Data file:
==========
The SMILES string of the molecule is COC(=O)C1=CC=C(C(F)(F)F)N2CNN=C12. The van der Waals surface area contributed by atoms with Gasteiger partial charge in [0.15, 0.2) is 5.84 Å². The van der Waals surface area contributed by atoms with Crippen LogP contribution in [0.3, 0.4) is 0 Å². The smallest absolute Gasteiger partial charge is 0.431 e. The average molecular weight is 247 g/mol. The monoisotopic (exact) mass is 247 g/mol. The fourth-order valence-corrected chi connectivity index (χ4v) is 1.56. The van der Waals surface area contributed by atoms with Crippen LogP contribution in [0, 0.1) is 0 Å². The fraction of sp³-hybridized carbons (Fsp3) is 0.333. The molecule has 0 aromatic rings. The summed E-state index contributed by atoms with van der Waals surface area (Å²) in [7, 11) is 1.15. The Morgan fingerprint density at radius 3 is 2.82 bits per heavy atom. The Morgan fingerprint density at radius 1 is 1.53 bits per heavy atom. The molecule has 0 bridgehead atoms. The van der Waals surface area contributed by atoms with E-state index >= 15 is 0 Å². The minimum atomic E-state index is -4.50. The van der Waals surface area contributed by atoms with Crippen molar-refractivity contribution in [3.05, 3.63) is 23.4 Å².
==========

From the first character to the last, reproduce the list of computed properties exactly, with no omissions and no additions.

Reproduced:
The SMILES string of the molecule is COC(=O)C1=CC=C(C(F)(F)F)N2CNN=C12. The van der Waals surface area contributed by atoms with Gasteiger partial charge in [0.15, 0.2) is 5.84 Å². The van der Waals surface area contributed by atoms with Crippen LogP contribution in [0.3, 0.4) is 0 Å². The smallest absolute Gasteiger partial charge is 0.431 e. The average molecular weight is 247 g/mol. The monoisotopic (exact) mass is 247 g/mol. The fourth-order valence-corrected chi connectivity index (χ4v) is 1.56. The van der Waals surface area contributed by atoms with Crippen LogP contribution in [0, 0.1) is 0 Å². The fraction of sp³-hybridized carbons (Fsp3) is 0.333. The molecule has 0 aromatic rings. The summed E-state index contributed by atoms with van der Waals surface area (Å²) in [7, 11) is 1.15. The Morgan fingerprint density at radius 3 is 2.82 bits per heavy atom. The Morgan fingerprint density at radius 1 is 1.53 bits per heavy atom. The molecule has 0 bridgehead atoms. The van der Waals surface area contributed by atoms with E-state index >= 15 is 0 Å². The minimum atomic E-state index is -4.50. The van der Waals surface area contributed by atoms with Crippen molar-refractivity contribution in [3.05, 3.63) is 23.4 Å².